Certainly a breach of the underlying agreement between the New York newspapers and the Union by the freeze orders would not alone constitute the kind of arbitrary or irrational action prohibited under the cases; this was an emergency situation not really envisaged in the collective bargaining agreements. It behooved the Union and its members to seek to keep Alco in business; and the Union could not do so if there were a rush of employees to the New York newspapers to obtain top priority there. The earlier freeze orders were clearly justified on this basis; the orders guaranteed priority to the early laid-off employees against the employees (including appellants) remaining at Alco, thus operating initially to prevent the employees not yet laid off from leaving Alco and then to reduce the incentive for them to leave. And the later October 28 freeze order gave the pressmen not laid off by Alco the right to obtain employment contingent upon the cessation of operations at the Alco Hoboken plant and on terms that reflected their priority there, again seeking to prevent their complete abandonment of Alco out of fear at this later date that Alco's closing was inevitable and that by remaining at Alco any longer they would suffer in relation to the pressmen already laid off and established elsewhere. The more exigent situation at Alco justified the more exigent response.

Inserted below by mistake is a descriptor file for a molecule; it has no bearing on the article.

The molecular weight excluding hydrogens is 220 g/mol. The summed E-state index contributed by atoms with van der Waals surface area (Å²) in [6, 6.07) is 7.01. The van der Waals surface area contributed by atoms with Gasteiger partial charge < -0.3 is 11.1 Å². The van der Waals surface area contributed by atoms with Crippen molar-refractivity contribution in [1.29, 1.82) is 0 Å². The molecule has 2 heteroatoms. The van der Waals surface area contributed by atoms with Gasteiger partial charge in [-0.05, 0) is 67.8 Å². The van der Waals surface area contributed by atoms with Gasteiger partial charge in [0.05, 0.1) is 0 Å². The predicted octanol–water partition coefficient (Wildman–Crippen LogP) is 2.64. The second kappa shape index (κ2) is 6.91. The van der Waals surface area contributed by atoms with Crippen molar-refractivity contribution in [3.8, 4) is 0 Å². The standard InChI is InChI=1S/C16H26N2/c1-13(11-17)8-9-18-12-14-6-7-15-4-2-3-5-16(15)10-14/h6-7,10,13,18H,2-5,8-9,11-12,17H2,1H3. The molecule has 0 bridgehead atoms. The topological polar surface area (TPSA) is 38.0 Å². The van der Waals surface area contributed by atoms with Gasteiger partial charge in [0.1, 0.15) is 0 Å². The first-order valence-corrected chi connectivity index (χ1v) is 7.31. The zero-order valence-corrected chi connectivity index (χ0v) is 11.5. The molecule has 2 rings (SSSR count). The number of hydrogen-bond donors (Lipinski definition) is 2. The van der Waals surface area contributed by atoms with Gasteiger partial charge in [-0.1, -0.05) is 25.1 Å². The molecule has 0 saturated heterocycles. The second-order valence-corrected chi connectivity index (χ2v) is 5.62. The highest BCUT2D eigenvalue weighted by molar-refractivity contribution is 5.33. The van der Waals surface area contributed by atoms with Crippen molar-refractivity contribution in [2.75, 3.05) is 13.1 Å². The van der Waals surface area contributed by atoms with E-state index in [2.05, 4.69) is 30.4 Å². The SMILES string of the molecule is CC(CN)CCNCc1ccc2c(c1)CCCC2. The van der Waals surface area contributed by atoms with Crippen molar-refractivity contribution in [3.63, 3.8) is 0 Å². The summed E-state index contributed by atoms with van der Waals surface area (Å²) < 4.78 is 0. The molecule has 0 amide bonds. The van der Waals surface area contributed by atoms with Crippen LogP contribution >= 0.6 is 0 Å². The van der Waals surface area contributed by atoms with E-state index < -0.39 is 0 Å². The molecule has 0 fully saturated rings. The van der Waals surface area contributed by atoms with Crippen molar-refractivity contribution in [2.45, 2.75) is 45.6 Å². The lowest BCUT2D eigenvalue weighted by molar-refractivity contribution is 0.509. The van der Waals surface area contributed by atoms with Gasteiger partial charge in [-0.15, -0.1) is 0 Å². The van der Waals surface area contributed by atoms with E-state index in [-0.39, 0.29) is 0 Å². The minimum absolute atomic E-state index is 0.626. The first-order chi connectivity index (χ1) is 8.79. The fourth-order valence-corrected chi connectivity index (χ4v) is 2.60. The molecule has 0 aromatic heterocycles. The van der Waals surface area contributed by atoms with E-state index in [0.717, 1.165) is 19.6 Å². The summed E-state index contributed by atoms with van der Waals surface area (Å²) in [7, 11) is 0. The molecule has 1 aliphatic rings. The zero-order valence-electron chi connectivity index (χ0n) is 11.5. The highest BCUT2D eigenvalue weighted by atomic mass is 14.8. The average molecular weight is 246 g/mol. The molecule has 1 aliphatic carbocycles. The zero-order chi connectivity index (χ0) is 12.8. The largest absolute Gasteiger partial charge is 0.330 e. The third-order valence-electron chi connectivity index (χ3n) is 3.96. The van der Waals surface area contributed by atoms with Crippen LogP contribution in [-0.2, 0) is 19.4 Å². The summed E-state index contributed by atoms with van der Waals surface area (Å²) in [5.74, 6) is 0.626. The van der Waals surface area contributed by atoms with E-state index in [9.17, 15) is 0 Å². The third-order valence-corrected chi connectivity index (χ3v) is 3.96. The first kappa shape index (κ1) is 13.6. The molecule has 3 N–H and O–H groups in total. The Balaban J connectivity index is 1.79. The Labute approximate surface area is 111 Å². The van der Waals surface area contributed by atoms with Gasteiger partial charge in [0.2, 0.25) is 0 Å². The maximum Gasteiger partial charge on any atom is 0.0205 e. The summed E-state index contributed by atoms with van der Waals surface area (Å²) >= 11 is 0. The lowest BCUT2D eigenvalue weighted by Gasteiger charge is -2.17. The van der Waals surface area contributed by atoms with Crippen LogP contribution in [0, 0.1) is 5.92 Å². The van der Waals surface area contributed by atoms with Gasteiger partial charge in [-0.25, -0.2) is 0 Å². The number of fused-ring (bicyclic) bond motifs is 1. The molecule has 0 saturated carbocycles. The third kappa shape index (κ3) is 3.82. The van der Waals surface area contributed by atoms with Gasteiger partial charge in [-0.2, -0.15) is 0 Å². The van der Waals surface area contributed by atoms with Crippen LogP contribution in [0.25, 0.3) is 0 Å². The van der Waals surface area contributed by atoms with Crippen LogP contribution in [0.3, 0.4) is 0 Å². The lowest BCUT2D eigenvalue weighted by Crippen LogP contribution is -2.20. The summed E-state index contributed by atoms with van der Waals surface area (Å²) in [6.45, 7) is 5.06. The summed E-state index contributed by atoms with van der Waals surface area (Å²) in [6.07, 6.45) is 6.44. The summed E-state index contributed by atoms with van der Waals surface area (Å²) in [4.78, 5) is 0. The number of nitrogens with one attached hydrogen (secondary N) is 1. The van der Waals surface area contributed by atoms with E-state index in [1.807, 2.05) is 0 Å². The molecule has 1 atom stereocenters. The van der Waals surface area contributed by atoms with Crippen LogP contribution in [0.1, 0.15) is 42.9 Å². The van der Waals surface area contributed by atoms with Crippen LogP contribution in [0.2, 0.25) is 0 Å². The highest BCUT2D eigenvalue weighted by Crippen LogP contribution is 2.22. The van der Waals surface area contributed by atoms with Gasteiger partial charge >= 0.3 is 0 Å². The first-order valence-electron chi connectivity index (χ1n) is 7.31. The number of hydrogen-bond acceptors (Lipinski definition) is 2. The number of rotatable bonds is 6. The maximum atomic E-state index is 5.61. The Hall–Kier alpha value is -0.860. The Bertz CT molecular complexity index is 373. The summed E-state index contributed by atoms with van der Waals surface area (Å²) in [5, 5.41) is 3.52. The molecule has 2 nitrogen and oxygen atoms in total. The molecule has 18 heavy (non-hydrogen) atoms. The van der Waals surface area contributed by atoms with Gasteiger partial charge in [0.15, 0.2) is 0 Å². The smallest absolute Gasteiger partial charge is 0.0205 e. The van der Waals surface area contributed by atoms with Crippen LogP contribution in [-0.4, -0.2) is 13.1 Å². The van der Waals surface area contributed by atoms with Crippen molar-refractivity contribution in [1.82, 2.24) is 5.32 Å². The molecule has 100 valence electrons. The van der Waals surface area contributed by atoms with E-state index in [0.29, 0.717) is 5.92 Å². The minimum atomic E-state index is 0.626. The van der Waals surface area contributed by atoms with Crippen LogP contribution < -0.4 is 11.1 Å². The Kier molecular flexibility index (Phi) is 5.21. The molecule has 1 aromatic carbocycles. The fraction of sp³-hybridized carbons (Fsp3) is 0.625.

Appellants quarrel not only with the trial judge's seeming reliance on the Lockridge requirement of intentional and severe discrimination, See 403 U.S. 301, 91 S. Ct. 1909, but also the underlying Lockridge formulation requiring " 'fraud, deceitful action or dishonest conduct.' " Id. at 299, 91 S. Ct. at 1924 (quoting Humphrey v. Moore, supra, 375 U.S. at 348, 84 S. Ct. 363). Appellants suggest that the narrow import of this language has not been strictly followed in this circuit, See Jones v. Trans World Airlines, supra,10 or in others, See, e. g., Beriault v. Local 40, Super Cargoes & Checkers of the International Longshoremen's & Warehousemen's Union, 501 F.2d 258, 263, 264 (9th Cir. 1974) (arbitrary conduct sufficient to constitute breach of duty by union, citing cases from Fourth, Fifth and Tenth Circuits).11 But we think that Judge Conner was simply trying to examine the cases from higher courts, as he was duty bound to do; and, to the extent that the semantics that he found tended to be inconsistent, he simply gave them a deferential nod En passant and went on, quite properly, to examine the factual situation in this case. That context involved employees or groups of employees with different seniority in effect being transferred from one employer to another, a situation not present in the cases setting forth the language so difficult to reconcile. We cannot fault Judge Conner on his approach or result.12